• In some embodiments, protocol header 203 is dynamic in that its size may change. Accordingly, protocol header 203 may contain an optional offset field (not shown) that provides an indication of the size of the protocol header 203. In this way, protocol header 203 discloses the size of itself to allow a recipient to determine when the datagram's load begins.
  • In addition, protocol header 203 may contain an optional pointer field (not shown) to identify any significant or urgent data contained in the packet. Further, protocol header 203 may contain a second options field (not shown) that provides the maximum segment size for a packet, for example. Still further, an optional padding field (not shown) may be included within protocol header 203 to ensure that protocol header 203 finishes on a proper boundary, for example a 32 bit boundary.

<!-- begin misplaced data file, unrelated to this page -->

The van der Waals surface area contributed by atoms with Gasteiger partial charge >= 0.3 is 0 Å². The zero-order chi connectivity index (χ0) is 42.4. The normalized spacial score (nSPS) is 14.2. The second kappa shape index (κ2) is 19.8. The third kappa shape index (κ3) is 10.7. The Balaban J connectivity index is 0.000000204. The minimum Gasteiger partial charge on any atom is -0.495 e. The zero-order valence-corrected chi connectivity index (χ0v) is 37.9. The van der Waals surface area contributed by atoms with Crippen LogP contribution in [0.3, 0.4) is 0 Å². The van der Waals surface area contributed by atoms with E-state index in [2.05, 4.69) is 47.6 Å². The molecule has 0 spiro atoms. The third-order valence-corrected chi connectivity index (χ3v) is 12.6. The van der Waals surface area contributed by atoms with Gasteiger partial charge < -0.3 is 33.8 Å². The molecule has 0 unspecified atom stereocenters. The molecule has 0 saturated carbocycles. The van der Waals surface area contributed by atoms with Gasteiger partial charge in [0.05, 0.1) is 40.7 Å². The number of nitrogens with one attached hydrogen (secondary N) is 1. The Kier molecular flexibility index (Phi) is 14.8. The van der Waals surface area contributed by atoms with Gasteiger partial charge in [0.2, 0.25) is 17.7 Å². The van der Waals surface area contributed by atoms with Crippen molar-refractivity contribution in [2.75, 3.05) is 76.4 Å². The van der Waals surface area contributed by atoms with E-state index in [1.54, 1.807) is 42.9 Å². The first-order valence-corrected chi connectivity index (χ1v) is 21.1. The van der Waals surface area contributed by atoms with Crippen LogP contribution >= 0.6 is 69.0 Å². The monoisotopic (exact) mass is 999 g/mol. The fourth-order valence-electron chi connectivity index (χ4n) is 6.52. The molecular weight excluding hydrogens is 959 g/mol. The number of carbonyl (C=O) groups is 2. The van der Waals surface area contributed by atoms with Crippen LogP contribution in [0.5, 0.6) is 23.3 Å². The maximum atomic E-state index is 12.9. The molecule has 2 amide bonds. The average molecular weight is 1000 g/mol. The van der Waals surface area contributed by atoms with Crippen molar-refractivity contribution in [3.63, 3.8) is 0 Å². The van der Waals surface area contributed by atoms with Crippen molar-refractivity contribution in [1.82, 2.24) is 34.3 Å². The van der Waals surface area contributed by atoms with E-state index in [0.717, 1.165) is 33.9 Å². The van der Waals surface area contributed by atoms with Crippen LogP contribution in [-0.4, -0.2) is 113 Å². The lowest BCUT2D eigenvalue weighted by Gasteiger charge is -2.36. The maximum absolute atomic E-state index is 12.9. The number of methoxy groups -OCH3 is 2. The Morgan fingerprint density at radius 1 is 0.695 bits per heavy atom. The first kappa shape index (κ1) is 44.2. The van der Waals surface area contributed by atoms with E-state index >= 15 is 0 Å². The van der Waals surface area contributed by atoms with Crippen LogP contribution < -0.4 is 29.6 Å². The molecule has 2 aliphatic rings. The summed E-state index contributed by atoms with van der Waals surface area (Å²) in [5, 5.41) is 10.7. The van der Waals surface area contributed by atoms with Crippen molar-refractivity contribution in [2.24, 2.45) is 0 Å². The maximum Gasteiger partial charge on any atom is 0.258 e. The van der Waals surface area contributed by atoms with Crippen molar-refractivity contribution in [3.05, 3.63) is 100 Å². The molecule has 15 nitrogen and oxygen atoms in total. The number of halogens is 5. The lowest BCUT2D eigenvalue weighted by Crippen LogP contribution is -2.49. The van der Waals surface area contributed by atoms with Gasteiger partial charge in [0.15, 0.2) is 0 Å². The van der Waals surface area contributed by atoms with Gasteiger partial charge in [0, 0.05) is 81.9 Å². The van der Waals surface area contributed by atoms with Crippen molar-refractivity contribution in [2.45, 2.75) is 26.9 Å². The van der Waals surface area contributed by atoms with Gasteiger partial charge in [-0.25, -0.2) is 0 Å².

• The fields of protocol header 203 illustrated in FIG. 2 and discussed herein are provided for illustrative purposes only and are meant as instructive rather than limiting. Alternate embodiments may have more fields, less fields, or different fields than header 203.
  • As discussed above, protocol header 203 includes event field 206 that may be populated by a client application to communicate to a service a first proposed interval for a communication session. The communication session consists, for example, of the service listening for packets or datagrams from the client application. In an embodiment, if the service agrees with the first proposed interval, the server application may send an ACK (acknowledgment packet) to the client application with a second proposed interval in event field 206. The second proposed interval may equal the first proposed interval. Alternatively, some other form of acknowledgment may be provided by the service in event field 206.